U.S. President Donald Trump signed an executive order that prohibits dealings in new debt from the Venezuelan government or its state oil company on Friday in an effort to halt financing that the White House said fuels President Nicolas Maduro’s “dictatorship.”
Maduro, who has frequently blamed the United States for waging an “economic war” on Venezuela, said the United States was seeking to force Venezuela to default — but he said it would not succeed.
The order is Washington’s biggest sanctions blow to date against Maduro and is intended to punish his leftist government for what Trump has called an erosion of democracy in the oil-rich country, which is already reeling from an economic crisis, reports Reuters.
It suggests a weakening in already strained relations between the two countries. Just three days ago, Maduro said the relations between Caracas and Washington were at their lowest point ever.
“All they’re trying to do to attack Venezuela is crazy,” said Maduro on a TV broadcast on Friday. “With the efforts of our people, it will fail and Venezuela will be stronger, more free, and more independent.”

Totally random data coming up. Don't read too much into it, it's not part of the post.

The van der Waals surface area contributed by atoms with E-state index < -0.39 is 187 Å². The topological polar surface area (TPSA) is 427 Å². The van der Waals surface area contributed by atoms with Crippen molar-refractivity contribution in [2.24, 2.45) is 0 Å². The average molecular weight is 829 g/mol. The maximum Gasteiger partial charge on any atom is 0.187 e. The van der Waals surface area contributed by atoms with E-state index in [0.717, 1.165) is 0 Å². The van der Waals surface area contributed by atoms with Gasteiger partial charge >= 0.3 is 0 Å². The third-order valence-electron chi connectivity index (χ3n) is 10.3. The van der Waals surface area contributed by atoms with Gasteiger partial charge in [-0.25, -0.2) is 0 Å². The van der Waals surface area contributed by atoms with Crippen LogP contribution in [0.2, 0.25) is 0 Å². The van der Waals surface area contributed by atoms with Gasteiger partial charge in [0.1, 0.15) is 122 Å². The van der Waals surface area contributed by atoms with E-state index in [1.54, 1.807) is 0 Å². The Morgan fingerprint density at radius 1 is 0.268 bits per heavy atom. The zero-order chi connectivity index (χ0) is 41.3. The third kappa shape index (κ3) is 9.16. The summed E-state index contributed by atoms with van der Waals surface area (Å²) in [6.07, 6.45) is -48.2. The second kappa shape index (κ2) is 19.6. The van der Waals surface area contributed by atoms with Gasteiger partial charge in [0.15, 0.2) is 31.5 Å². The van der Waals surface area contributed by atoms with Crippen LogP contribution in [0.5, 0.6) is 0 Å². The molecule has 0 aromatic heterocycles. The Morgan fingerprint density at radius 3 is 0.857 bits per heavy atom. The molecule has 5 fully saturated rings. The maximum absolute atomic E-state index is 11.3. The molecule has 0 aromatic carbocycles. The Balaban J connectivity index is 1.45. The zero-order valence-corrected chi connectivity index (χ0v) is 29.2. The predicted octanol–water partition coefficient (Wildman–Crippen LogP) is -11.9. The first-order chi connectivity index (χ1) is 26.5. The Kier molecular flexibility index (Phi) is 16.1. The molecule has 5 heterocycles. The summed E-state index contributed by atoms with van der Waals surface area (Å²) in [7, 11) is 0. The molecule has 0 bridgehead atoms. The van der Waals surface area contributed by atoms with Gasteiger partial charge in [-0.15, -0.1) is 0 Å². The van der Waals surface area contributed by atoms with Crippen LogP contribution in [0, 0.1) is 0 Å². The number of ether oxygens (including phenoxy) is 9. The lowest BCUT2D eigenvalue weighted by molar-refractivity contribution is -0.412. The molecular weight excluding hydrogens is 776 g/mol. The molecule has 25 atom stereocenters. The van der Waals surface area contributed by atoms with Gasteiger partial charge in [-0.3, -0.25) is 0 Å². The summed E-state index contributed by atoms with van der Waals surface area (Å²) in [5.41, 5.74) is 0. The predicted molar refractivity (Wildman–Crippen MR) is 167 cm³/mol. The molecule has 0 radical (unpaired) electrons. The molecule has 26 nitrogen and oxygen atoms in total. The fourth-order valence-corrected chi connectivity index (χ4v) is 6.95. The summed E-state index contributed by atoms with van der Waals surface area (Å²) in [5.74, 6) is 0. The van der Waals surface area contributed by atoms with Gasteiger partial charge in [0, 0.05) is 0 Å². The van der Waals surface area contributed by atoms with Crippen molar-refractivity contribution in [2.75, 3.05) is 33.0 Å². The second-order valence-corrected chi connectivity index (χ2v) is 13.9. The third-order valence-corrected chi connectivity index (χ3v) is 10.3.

Venezuela faces a severe recession with millions suffering food and medicine shortages and soaring inflation. The South American nation relies on oil for some 95 percent of export revenue.
Citgo Petroleum [PDVSAC.UL], the U.S. refiner of Venezuela’s ailing state-run oil company PDVSA, is “practically” being forced to close by the order, warned Maduro, adding that a preliminary analysis showed the sanctions would impede Venezuelan crude exports to the United States.
He said he was calling “urgent” meetings with U.S. clients of Venezuelan oil.
The new sanctions ban trade in any new issues of U.S.-dollar-denominated debt of the Venezuelan government and PDVSA [PDVSA.UL] because the ban applies to use of the U.S. financial system.
As a result, it will be it tricky for PDVSA to refinance its heavy debt burden. Investors had expected that PDVSA would seek to ease upcoming payments through such an operation, as it did last year, which usually requires that new bonds be issued.
Additional financial pressure on PDVSA could push the cash-strapped company closer to a possible default, or bolster its reliance on key allies China and Russia, which have already lent Caracas billions of dollars.
“They want us to fall into default,” said Maduro, adding that just under two-thirds of Venezuelan bond holders are in the United States.
Maduro insisted that Venezuela would continue paying its debts.
The decision also blocks Citgo Petroleum from sending dividends back to the South American nation, a senior official said, in a further blow to PDVSA’s coffers.